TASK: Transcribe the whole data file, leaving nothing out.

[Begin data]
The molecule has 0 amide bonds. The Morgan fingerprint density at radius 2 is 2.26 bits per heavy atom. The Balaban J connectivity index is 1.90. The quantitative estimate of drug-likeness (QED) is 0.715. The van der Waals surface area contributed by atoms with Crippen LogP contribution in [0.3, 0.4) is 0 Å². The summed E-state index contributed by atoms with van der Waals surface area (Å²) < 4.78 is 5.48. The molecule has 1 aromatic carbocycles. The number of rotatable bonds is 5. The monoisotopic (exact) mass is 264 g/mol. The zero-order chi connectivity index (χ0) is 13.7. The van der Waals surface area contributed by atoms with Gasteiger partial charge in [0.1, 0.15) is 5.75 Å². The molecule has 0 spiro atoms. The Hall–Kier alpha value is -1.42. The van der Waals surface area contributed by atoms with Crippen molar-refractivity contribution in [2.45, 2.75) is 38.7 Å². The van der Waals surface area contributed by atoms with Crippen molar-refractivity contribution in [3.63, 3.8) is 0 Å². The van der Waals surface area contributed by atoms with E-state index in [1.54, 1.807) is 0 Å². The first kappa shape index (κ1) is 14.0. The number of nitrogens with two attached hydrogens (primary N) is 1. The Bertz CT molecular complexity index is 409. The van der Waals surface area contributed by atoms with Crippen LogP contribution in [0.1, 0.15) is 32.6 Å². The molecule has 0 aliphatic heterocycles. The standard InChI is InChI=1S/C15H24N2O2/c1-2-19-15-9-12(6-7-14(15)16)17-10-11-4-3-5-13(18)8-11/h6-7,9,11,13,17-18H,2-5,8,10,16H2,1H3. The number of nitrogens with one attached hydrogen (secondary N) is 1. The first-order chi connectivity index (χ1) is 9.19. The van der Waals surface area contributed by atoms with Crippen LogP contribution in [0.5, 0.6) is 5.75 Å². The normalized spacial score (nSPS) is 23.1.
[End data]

The molecule has 0 amide bonds. The Morgan fingerprint density at radius 2 is 2.26 bits per heavy atom. The Balaban J connectivity index is 1.90. The quantitative estimate of drug-likeness (QED) is 0.715. The van der Waals surface area contributed by atoms with Crippen LogP contribution in [0.3, 0.4) is 0 Å². The summed E-state index contributed by atoms with van der Waals surface area (Å²) < 4.78 is 5.48. The molecule has 1 aromatic carbocycles. The number of rotatable bonds is 5. The monoisotopic (exact) mass is 264 g/mol. The zero-order chi connectivity index (χ0) is 13.7. The van der Waals surface area contributed by atoms with Gasteiger partial charge in [0.1, 0.15) is 5.75 Å². The molecule has 0 spiro atoms. The Hall–Kier alpha value is -1.42. The van der Waals surface area contributed by atoms with Crippen molar-refractivity contribution in [2.45, 2.75) is 38.7 Å². The van der Waals surface area contributed by atoms with Crippen molar-refractivity contribution in [3.63, 3.8) is 0 Å². The van der Waals surface area contributed by atoms with E-state index in [1.54, 1.807) is 0 Å². The first kappa shape index (κ1) is 14.0. The number of nitrogens with two attached hydrogens (primary N) is 1. The Bertz CT molecular complexity index is 409. The van der Waals surface area contributed by atoms with Crippen LogP contribution in [0.1, 0.15) is 32.6 Å². The molecule has 0 aliphatic heterocycles. The standard InChI is InChI=1S/C15H24N2O2/c1-2-19-15-9-12(6-7-14(15)16)17-10-11-4-3-5-13(18)8-11/h6-7,9,11,13,17-18H,2-5,8,10,16H2,1H3. The number of nitrogens with one attached hydrogen (secondary N) is 1. The first-order chi connectivity index (χ1) is 9.19. The van der Waals surface area contributed by atoms with Crippen LogP contribution in [0.5, 0.6) is 5.75 Å². The normalized spacial score (nSPS) is 23.1.